Sunni Rulers of Southern Yemen
It was not until the 12th century that Yemen was again invaded. Under the command of Turan-Shah, brother of Saladin, and supported by a powerful army of Turks and Kurds, the Ayyubids from Syria pacified Yemen. The Ayyubids ruled and united southern Yemen as far north as Dhamar but never reached Sanaa.
They were succeeded by the local Rasulid dynasty, who ruled southern Yemen for two centuries and, at times, even controlled Sanaa. Zabid was the governing capital of Yemen throughout Rasulid times and has remained an important religious and academic centre ever since.
The Rasulids was succeeded by the Tahirids, originating in Rada, east of the mountains. The Tahirids were not as ambitious or successful as the Rasulids, although they did leave Yemen the Amiriya school in Rada, famous for its architecture; it has recently been renovated.
In 1517 the Ottoman Turks ended Tahirid rule and ruled more or less nominally for a century, moving the capital from Zabid to Sanaa and back to Zabid, after being defeated in Sanaa by Zaidi tribes from the north.
The Ottoman Turks remained in the coastal areas, where they subsequently tried to control the maritime superpowers Portugal, Holland, and Britain. The Ottomans would return briefly to Yemen in the 19th century.
The Zaidi stronghold and the Crown Colony of Aden
The Zaidi imams ruled northern Yemen from 873 until 1962, after local tribes invited the first Zaidi imam to come and settle tribal disputes. The Zaidi imam heads a Shia sect, referred to as ‘Fivers’, followers of Imam Zayd. They briefly established states in northern Iran, but their stronghold was in Yemen. From the 9th century onwards, the Zaidi imams were a constant factor in Yemeni politics, at times extending their rule as far as Taizz.
The Zaidi imams, who were theocrats rather than military leaders, never fully controlled the northern Yemeni tribes. During the eleven centuries of their rule –during which they moved the capital back and forth from Saada to Sanaa and on to Taizz – tribal revolts broke out frequently across the country. In the south and in distant Hadramawt, smaller dynasties, tribes, and sheikhs contested Zaidi rulership.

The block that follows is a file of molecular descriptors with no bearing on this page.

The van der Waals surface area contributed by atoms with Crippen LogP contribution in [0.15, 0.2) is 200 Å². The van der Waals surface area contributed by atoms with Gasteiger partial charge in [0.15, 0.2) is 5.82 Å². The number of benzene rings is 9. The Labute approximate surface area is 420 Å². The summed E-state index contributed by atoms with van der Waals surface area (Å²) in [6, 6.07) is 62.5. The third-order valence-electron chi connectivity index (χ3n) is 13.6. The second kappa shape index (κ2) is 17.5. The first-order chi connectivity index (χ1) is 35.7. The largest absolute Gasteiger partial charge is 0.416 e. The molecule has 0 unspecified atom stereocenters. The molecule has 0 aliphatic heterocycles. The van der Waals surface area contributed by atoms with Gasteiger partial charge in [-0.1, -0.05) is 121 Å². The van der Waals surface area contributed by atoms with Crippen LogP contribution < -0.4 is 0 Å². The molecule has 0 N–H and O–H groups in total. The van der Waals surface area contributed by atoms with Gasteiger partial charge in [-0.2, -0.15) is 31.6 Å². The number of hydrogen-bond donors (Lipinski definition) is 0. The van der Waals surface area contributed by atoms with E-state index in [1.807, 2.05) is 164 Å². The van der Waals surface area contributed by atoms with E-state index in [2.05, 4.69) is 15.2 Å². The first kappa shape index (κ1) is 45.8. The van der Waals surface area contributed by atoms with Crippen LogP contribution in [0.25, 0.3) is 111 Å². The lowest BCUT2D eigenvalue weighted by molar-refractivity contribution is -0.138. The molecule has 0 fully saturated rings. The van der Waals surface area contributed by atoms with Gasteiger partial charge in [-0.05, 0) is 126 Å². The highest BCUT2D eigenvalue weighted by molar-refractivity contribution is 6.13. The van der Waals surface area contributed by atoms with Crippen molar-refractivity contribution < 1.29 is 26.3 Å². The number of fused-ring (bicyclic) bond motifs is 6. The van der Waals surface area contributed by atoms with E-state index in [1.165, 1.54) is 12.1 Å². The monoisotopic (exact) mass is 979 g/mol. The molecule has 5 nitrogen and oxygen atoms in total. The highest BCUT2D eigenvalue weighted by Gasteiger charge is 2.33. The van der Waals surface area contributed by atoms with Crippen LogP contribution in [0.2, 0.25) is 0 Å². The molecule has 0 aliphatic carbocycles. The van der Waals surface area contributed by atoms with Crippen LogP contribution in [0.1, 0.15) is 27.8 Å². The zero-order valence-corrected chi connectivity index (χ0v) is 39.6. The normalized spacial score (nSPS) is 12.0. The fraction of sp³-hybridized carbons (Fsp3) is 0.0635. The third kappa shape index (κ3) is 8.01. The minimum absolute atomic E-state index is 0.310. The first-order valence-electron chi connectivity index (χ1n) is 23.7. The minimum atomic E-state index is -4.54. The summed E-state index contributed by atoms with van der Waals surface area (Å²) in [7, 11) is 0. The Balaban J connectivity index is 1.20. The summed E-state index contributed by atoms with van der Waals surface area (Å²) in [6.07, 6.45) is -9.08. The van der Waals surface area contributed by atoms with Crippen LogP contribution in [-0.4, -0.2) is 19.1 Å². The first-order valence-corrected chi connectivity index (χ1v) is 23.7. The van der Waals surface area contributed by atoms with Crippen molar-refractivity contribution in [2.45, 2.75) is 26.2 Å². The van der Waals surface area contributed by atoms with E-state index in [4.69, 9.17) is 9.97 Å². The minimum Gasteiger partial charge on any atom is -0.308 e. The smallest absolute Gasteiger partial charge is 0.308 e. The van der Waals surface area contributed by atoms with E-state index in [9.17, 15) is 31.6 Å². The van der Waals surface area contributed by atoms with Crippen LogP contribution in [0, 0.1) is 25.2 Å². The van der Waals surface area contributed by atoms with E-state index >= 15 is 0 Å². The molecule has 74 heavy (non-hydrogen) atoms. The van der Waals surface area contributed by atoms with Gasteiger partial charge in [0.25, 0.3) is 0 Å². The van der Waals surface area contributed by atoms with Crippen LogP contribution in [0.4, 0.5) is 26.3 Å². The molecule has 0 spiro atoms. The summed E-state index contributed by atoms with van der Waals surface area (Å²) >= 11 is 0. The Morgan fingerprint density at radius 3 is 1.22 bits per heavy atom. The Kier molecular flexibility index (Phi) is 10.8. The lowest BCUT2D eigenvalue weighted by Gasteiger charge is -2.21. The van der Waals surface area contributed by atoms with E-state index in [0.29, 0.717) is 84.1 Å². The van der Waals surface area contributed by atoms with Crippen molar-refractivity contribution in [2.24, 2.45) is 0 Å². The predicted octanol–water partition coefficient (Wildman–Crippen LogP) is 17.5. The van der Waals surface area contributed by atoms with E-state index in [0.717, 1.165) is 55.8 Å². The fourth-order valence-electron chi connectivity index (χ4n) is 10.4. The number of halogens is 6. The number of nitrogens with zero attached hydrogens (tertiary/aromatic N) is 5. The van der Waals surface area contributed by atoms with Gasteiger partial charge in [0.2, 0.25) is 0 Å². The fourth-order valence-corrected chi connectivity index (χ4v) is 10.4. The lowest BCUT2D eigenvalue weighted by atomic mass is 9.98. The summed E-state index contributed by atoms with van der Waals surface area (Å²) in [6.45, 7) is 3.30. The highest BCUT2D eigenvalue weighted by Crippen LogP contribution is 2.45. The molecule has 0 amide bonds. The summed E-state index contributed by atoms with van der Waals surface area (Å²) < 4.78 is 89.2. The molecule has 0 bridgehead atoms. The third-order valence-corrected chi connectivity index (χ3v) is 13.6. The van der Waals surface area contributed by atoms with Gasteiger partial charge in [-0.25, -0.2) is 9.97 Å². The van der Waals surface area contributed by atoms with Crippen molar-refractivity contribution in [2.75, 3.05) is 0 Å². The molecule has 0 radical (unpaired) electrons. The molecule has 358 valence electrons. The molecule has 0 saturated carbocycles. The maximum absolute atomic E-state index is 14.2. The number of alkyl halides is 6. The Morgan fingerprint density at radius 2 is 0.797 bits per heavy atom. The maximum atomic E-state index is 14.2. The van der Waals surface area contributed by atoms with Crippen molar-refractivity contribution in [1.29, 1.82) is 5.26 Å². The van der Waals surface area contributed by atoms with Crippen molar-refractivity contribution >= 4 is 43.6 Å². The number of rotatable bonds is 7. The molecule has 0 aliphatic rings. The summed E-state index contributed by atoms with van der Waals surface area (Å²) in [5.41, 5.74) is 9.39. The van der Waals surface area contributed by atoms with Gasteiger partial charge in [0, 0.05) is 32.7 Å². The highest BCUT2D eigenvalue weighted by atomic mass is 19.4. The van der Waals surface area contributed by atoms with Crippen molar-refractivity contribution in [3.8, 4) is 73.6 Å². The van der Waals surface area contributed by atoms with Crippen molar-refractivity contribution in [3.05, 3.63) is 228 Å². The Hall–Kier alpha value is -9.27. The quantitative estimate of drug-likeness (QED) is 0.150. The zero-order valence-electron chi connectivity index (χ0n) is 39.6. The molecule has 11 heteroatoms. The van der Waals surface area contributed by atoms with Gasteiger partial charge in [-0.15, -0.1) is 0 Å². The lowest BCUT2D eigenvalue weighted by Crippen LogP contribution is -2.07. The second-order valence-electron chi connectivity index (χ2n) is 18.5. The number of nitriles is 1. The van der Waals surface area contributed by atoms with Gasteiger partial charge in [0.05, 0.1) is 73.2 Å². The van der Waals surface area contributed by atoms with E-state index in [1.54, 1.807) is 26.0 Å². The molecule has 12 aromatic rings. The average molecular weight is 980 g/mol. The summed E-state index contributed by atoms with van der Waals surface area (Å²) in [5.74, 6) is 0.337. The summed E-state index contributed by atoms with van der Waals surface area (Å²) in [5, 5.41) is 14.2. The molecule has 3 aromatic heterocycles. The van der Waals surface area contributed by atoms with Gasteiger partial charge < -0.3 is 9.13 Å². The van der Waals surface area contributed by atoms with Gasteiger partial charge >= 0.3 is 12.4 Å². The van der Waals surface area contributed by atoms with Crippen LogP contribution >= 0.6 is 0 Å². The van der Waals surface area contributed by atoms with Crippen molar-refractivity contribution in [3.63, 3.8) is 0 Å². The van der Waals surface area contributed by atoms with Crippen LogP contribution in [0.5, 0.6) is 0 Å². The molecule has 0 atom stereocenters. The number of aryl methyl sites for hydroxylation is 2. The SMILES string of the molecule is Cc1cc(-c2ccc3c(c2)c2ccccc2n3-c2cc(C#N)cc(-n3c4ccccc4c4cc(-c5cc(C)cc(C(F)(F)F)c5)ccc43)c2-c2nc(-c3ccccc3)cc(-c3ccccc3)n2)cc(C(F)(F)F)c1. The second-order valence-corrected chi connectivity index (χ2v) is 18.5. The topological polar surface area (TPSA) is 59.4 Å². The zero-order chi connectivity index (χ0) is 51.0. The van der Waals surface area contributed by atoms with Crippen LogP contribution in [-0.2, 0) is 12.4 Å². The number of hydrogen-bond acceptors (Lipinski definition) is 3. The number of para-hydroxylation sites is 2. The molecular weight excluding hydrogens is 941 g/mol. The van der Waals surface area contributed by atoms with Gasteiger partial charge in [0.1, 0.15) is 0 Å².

In the 19th century, the Ottomans returned briefly to power, but they too failed to rule the entire country. In the north, Zaidi tribes easily held out against the Ottomans, while the Crown Colony of Aden and its protectorates, in southern Yemen, had, since 1839, been in the hands of Great Britain. The British controlled Aden and its immediate surroundings in order to secure strategically located Perim island in the Bab al-Mandab – the entrance to the Red Sea –and with it the important sea route to Asia. Aden also possessed a natural port, where long-haul ships could refuel. British rule did not extend much beyond Aden, where they entered into an alliance with local sheikhs, called Ingram’s Peace.
The Ottoman Empire perished after its defeat in World War I. Yemen was then already governed by a Zaidi imam, Yahya, with the exception of the Crown Colony of Aden, which was controlled by the British. He and his successors ruled the country under the name of the internationally recognized Mutawakkilite Kingdom of Yemen. In 1934, Yemen lost the northern province of Asir to Saudi Arabia. Imam Yahya and his son and successor Imam Ahmad cut off Yemen from external influence for nearly fifty years. By abducting tribal sons as a short-term means of enforcing obedience, Imam Yahya alienated the tribes on whom his military rule was based. There were several revolts, but the imams always prevailed. In 1962, however, a republican revolt – aided by the Egyptian army and aggrieved tribes – drove out the fourth imam, al-Badr, to Saudi Arabia. Imam al-Badr died in 1996 in Great Britain, to which he had emigrated on Saudi Arabia’s official recognition of the Yemen Arab Republic (YAR; commonly referred to as North Yemen before unification) in 1972. His eldest son, Ageel bin Muhammad al-Badr, who bears the title ‘King (Malik) of Yemen’, lives in exile in London.